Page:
Justice will be served and the fight will be fierce
This big dog fights when you shake its cage
You will regret you pissed off America.
Because we’re going to kick you in the ass. This is the American way.

Among other backlash, the record sparked a long-running dispute with Dixie Chicks (now The Chicks) lead singer Natalie Maines, who believed the song The song was nationalistic at its ugliest, mocking it as “ignorant” and giving Mr. Keith interviews and stage assignments.

“I’m not going to apologize for being patriotic,” Mr. Keys told Newsday in 2007.

Mr. Keys, a fiercely independent man who has described himself as a conservative Democrat for years, has used seemingly contradictory remarks to express his admiration for ideologically disparate figures such as Donald J. Trump and Barack Obama. Confusing critics. (He later said he had re-registered as an independent voter.)

A particularly successful example of his ability to reverse surprise is his 2003 recording of “If I Was Jesus,” an empathetic meditation written by Phil Madeira and Chuck Cannon that is reminiscent of old-school John Prine .

“If I were Jesus/I’d have some poor friends,” Mr. Keys sings in the song’s second verse over a lilting Caribbean rhythm. “I’ll run around with the wrong crowd/Man, I’ll never get bored/Then I’ll cure my blindness and let myself be crucified/By politicians and preachers who have something to hide. “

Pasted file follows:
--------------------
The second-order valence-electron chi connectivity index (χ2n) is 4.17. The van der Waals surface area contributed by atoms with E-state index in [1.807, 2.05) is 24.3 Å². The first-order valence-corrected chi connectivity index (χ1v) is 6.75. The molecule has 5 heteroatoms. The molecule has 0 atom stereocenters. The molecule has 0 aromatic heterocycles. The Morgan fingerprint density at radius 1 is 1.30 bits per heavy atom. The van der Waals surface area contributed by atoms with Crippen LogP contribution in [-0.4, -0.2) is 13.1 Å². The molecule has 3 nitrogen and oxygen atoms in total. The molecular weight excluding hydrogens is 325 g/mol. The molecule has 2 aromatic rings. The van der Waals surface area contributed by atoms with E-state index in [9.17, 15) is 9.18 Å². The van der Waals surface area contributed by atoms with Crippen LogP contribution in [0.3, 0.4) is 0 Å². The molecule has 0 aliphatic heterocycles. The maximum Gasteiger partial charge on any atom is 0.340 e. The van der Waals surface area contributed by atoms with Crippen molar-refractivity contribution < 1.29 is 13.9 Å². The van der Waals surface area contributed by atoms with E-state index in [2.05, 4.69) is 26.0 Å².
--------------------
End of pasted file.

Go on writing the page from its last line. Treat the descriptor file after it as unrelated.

Mr. Keith’s detractors consider him a loud-mouthed roughneck, but the self-deprecating understatement and humor with which he delivers these lines is enough. What is particularly disarming is that his advice is consistent with the tenet of liberation theology, which states that God is on the side of sinners and outcasts.

Inspired by Merle Haggard and other populist-leaning artists, Mr. Keith made music that reflected his roots in the working-class, post-Dust Bowl culture of the Southwest. In recognition of this kinship, the Academy of Country Music presented him with the 2020 Merle Haggard Spirit Award.

Toby Keith Covel was born July 8, 1961, in Clinton, Oklahoma, to Carolyn Joan (Ross) Covel and Hubert Jr. ·K. Covel Jr. The second of three children. His mother was an aspiring singer who gave up her musical pursuits to become a housewife.

Mr. Keith grew up primarily in Moore, Okla., a suburb of Oklahoma City. He got his first guitar at age 8 and later spent summers with his grandmother in Fort Smith, Arkansas, working odd jobs at her supper club and occasionally listening to the house band.

After high school, he worked in the oil fields with his father, eventually becoming a supervisor. At the age of 20, he formed a band called the Easy Money Band with a few friends and began playing in local bars and later toured roadside bars in Texas and Oklahoma.